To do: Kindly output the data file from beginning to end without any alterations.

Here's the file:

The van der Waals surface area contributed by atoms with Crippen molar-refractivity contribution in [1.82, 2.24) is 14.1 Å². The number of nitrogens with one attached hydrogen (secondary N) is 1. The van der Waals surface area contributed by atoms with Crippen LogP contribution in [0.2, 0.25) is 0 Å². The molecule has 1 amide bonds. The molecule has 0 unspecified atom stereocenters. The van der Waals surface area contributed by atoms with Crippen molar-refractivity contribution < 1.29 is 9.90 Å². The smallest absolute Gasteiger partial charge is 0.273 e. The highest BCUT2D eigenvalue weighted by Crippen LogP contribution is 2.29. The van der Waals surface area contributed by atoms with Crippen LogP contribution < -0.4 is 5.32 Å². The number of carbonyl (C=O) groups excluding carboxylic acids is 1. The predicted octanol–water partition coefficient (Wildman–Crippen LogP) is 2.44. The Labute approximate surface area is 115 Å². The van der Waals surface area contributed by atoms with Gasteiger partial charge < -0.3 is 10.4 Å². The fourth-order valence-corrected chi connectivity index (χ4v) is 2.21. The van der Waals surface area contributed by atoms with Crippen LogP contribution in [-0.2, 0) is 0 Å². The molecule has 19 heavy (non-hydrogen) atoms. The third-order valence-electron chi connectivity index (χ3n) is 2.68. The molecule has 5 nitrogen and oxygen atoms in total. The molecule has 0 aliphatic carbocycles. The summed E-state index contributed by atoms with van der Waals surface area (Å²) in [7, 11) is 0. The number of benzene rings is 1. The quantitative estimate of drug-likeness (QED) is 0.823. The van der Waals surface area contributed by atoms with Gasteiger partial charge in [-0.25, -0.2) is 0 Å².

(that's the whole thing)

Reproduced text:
The van der Waals surface area contributed by atoms with Crippen molar-refractivity contribution in [1.82, 2.24) is 14.1 Å². The number of nitrogens with one attached hydrogen (secondary N) is 1. The van der Waals surface area contributed by atoms with Crippen LogP contribution in [0.2, 0.25) is 0 Å². The molecule has 1 amide bonds. The molecule has 0 unspecified atom stereocenters. The van der Waals surface area contributed by atoms with Crippen molar-refractivity contribution < 1.29 is 9.90 Å². The smallest absolute Gasteiger partial charge is 0.273 e. The highest BCUT2D eigenvalue weighted by Crippen LogP contribution is 2.29. The van der Waals surface area contributed by atoms with Crippen LogP contribution < -0.4 is 5.32 Å². The number of carbonyl (C=O) groups excluding carboxylic acids is 1. The predicted octanol–water partition coefficient (Wildman–Crippen LogP) is 2.44. The Labute approximate surface area is 115 Å². The van der Waals surface area contributed by atoms with Gasteiger partial charge < -0.3 is 10.4 Å². The fourth-order valence-corrected chi connectivity index (χ4v) is 2.21. The van der Waals surface area contributed by atoms with Crippen LogP contribution in [-0.2, 0) is 0 Å². The molecule has 19 heavy (non-hydrogen) atoms. The third-order valence-electron chi connectivity index (χ3n) is 2.68. The molecule has 5 nitrogen and oxygen atoms in total. The molecule has 0 aliphatic carbocycles. The summed E-state index contributed by atoms with van der Waals surface area (Å²) in [7, 11) is 0. The number of benzene rings is 1. The quantitative estimate of drug-likeness (QED) is 0.823. The van der Waals surface area contributed by atoms with Gasteiger partial charge in [-0.25, -0.2) is 0 Å².